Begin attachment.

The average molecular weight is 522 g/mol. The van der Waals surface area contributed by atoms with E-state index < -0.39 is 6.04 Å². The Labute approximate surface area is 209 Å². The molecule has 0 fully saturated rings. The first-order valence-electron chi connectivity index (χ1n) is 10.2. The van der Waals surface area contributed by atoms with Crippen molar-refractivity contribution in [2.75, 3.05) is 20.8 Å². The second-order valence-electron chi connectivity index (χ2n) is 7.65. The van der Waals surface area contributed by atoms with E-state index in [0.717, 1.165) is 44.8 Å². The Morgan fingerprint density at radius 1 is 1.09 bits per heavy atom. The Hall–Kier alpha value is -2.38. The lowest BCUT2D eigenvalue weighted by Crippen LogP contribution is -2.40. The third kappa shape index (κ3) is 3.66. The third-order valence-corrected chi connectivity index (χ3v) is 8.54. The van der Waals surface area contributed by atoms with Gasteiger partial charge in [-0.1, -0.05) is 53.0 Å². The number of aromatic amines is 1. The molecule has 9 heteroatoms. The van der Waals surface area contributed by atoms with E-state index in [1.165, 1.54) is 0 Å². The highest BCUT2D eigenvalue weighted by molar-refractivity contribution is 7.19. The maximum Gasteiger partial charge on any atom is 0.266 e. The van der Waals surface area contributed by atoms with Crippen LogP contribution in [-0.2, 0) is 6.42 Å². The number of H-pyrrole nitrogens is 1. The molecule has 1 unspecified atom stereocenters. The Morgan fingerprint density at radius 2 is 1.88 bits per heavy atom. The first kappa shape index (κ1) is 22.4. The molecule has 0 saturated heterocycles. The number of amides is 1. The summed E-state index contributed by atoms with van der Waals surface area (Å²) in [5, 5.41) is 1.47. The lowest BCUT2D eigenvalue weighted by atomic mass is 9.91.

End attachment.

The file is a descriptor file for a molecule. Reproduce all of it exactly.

The average molecular weight is 522 g/mol. The van der Waals surface area contributed by atoms with E-state index < -0.39 is 6.04 Å². The Labute approximate surface area is 209 Å². The molecule has 0 fully saturated rings. The first-order valence-electron chi connectivity index (χ1n) is 10.2. The van der Waals surface area contributed by atoms with Crippen molar-refractivity contribution in [2.75, 3.05) is 20.8 Å². The second-order valence-electron chi connectivity index (χ2n) is 7.65. The van der Waals surface area contributed by atoms with E-state index in [0.717, 1.165) is 44.8 Å². The Morgan fingerprint density at radius 1 is 1.09 bits per heavy atom. The Hall–Kier alpha value is -2.38. The lowest BCUT2D eigenvalue weighted by Crippen LogP contribution is -2.40. The third kappa shape index (κ3) is 3.66. The third-order valence-corrected chi connectivity index (χ3v) is 8.54. The van der Waals surface area contributed by atoms with Gasteiger partial charge in [-0.1, -0.05) is 53.0 Å². The number of aromatic amines is 1. The molecule has 9 heteroatoms. The van der Waals surface area contributed by atoms with E-state index in [1.165, 1.54) is 0 Å². The highest BCUT2D eigenvalue weighted by molar-refractivity contribution is 7.19. The maximum Gasteiger partial charge on any atom is 0.266 e. The van der Waals surface area contributed by atoms with Crippen LogP contribution in [-0.2, 0) is 6.42 Å². The number of H-pyrrole nitrogens is 1. The molecule has 1 unspecified atom stereocenters. The Morgan fingerprint density at radius 2 is 1.88 bits per heavy atom. The first kappa shape index (κ1) is 22.4. The molecule has 0 saturated heterocycles. The number of amides is 1. The summed E-state index contributed by atoms with van der Waals surface area (Å²) in [5, 5.41) is 1.47. The lowest BCUT2D eigenvalue weighted by atomic mass is 9.91.